Auto-Tune - Any Tool Can Be Abused

Updated On
09-May-2019
By
Ken Theriot

Auto Tune PicHas anyone else gotten a little tired of singers on the radio sounding so pitch-perfect that it sounds more like a machine than a human?  Me too.  It has to do with the over-use and abuse (in my mind) of pith corrections tools, such as Melodyne and Auto-Tune.

Now let me go on record right now as a fan of Auto-Tune.  It's a tool.  When a singer puts out a recording, I believe they have a responsibility to ensure the performance is good.

For a singer, that means in tune, on-key, on pitch, however you want to describe it.  When you sing live, if you're good enough to be a pro, you should be good, yes.  But humans will inevitably be imperfect and may even hit one or two downright off-key notes here and there.  But when it's live, it's fleeting.

As an audience member you may or may not even notice.  If you do, you'll probably forget it 5 seconds later.  Not true for recordings!  When fans are listening to the same performance over and over again, those one or two wonky notes will grate on them.

Before there was Auto-Tune, it was common practice to have a singer sing a track 3 or more times so the engineer could "comp" (short for composite) one vocal track made up of the best pieces from all three tracks.  Is this any more genuine than fixing it after the fact with tuning software?  My answer is that if the singer can bring it live, then no, it is no more genuine to use Auto-Tune than it is to comp a track.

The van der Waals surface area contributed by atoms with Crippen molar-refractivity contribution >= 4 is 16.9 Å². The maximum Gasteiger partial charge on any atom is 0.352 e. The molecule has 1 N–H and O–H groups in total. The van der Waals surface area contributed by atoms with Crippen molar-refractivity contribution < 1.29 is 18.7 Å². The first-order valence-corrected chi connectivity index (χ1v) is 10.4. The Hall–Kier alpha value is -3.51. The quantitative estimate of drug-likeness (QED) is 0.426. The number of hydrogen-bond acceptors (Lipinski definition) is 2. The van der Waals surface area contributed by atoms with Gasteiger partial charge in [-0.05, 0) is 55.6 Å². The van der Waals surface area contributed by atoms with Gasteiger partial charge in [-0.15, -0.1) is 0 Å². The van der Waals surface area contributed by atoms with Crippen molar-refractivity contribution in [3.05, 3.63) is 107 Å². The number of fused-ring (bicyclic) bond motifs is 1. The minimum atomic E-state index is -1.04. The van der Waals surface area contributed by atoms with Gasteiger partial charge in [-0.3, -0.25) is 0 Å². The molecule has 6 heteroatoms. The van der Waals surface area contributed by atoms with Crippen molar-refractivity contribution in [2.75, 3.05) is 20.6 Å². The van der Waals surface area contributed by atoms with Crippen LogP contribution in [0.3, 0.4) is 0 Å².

In fact, I have found that if a singer knows things can be tightened up after the fact, they are more likely to sing without worry or stress.  Studio singing often makes singers too careful and they don't give their best performance.  So the very idea of Auto-Tune can actually help the singer sing better before a single note has been "fixed!"

However, what seems to be happening is that engineers and producers are over-doing the Auto-Tune thing.  They wash every note through a program that snaps all the notes to a pitch grid.  It results in an unnatural sounding vocal.  I think that is wrong.  It may take longer, but I firmly believe that tuning should only be applied to specific (and infrequent if the singer is decent) notes that missed the mark.  That way it sounds like an actual human sang the note, not a machine.

It may take longer, but I firmly believe that tuning should only be applied to specific (and infrequent if the singer is decent) notes that missed the mark.  That way it sounds like an actual human sang the note, not a machine.

The other use of Auto-Tune lately is as an effect, a la T-Pain or the Songify-type applications made popular by things like Auto-Tune The News. This is a totally different thing.  It isn't trying to make you think someone can sing better than they can.  It's just trying to create a funky sound to add creativity or something different, although as common as it has become, I don't think "different" is the right word.  I say go for it when it comes to that.  It allows people to get funky and be creative.

So there you have it.  Auto-Tune is a tool like any other.  I love what it can do for singers.  But as with any other tool, in the wrong hands it can be ugly.

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